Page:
Last week, the American Academy of Pediatrics (AAP) issued a revision of a policy statement from 1 January 1998 regarding lipid screening in children.
The new guidelines recommend early cholesterol screening of children and adolescents with a family history of high cholesterol or cardiovascular disease as well as children who are significantly overweight. Lipid screening should start as early as 2 years old, should be repeated 3 to 5 years later, and shouldn’t be put off beyond the 10th year of a child’s life.
For children older than 8 years old showing high LDL cholesterol concentrations, prescription of anti-cholesterol should be considered. The AAP justifies these recommendations
“…given the current epidemic of childhood obesity with the subsequent increasing risk of type 2 diabetes mellitus, hypertension, and cardiovascular disease in older children and adults. The approach to screening children and adolescents with a fasting lipid profile remains a targeted approach.“
The drugs recommended are bile acid-binding resins, niacin or nicotinic acid, statins, and cholesterol-absorption inhibitors.
In recent years, obesity has become a problem in the US and many industrialized countries. According to the American Heart Association (AHA), 16.9% of boys and 15.6% of girls aged 6 to 11 years among non-Hispanic white Americans are overweight. Among non-Hispanic blacks, it’s 17.2% of boys and 24.8%of girls in the same age group. For Mexican Americans, it’s 25.6% of boys and 16.6% of girls.
The AAP policy statement continues:
“Overweight children belong to a special risk category of children and are in need of cholesterol screening regardless of family history or other risk factors. Thisreport reemphasizes the need for prevention of cardiovascular disease by following Dietary Guidelines for Americans and increasing physical activity and also includes a review of the pharmacologic agents and indications for treating dyslipidemia in children.“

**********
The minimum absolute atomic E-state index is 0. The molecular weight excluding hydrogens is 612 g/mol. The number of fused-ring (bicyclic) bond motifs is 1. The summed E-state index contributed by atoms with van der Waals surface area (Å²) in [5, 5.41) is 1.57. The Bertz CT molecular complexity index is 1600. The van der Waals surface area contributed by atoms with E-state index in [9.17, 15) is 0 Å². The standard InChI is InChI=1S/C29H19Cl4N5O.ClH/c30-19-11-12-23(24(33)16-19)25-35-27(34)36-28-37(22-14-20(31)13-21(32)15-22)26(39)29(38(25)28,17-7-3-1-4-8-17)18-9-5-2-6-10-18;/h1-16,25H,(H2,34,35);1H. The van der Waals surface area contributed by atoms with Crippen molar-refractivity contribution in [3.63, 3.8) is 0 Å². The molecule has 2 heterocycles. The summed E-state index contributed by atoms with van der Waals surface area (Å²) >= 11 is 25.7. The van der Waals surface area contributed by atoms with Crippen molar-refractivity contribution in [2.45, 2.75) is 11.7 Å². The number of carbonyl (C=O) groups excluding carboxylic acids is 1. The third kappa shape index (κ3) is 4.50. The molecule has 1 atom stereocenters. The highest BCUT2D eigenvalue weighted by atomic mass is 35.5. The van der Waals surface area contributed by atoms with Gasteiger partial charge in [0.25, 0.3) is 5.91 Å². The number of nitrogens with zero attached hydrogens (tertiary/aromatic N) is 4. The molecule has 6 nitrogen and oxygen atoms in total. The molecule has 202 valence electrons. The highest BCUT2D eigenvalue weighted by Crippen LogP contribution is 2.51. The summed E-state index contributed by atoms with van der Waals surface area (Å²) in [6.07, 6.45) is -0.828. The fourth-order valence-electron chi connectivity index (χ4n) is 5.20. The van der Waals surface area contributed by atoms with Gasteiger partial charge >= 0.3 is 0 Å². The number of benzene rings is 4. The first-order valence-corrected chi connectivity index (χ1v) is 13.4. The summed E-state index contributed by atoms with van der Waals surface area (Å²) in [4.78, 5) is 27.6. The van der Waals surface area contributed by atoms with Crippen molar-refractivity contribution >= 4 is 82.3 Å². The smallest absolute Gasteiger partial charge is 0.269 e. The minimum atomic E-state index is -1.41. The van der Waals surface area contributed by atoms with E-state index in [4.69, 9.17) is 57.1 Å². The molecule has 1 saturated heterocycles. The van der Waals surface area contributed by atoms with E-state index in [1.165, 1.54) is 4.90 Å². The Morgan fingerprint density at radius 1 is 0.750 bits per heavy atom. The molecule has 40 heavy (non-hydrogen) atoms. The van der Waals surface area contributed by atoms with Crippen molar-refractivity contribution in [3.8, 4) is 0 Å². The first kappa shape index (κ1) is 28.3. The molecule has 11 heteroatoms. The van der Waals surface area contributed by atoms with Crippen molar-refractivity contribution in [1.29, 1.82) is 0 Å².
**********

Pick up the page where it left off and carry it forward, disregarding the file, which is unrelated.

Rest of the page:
The new recommendations of AAP closely mirror those of the American Heart Association (AHA) 2007 scientific statement on Drug Therapy of High-Risk Lipid Abnormalities in Children and Adolescents, according to an AHA statement.
But a lot of people are questioning the necessity of anti-cholesterol drugs for children, especially parents and parents-to-be. A colleague from a parenting blog speculated that this might simply be another trick up the sleeve of big pharmaceutical companies to increase drug sales.
As mother to 2 young children, I can understand these parents’ concerns because I, myself, am extremely wary about feeding pills to my kids unless absolutely necessary. As an insider in the pharmaceutical industry, I am also aware that conflicts of interests in the biomedical field are common.
To be fair, the AAP recommendations also provides for non-pharmacologic preventive measures such as weight loss, nutritional counselling, and increased exercise. The use of low-fat milk and other dairy products is recommended for children as young as 1 year old. The AAP pushes close monitoring of children’s food intake and endorses the daily dietary recommendations of the American Heart Association.
We may not all agree with everything that’s in the AAP’s new guidelines but we cannot deny the fact that obesity is indeed becoming a problem among children. And that something has to be done about it.
I still believe in the power of prevention. And prevention should start at home.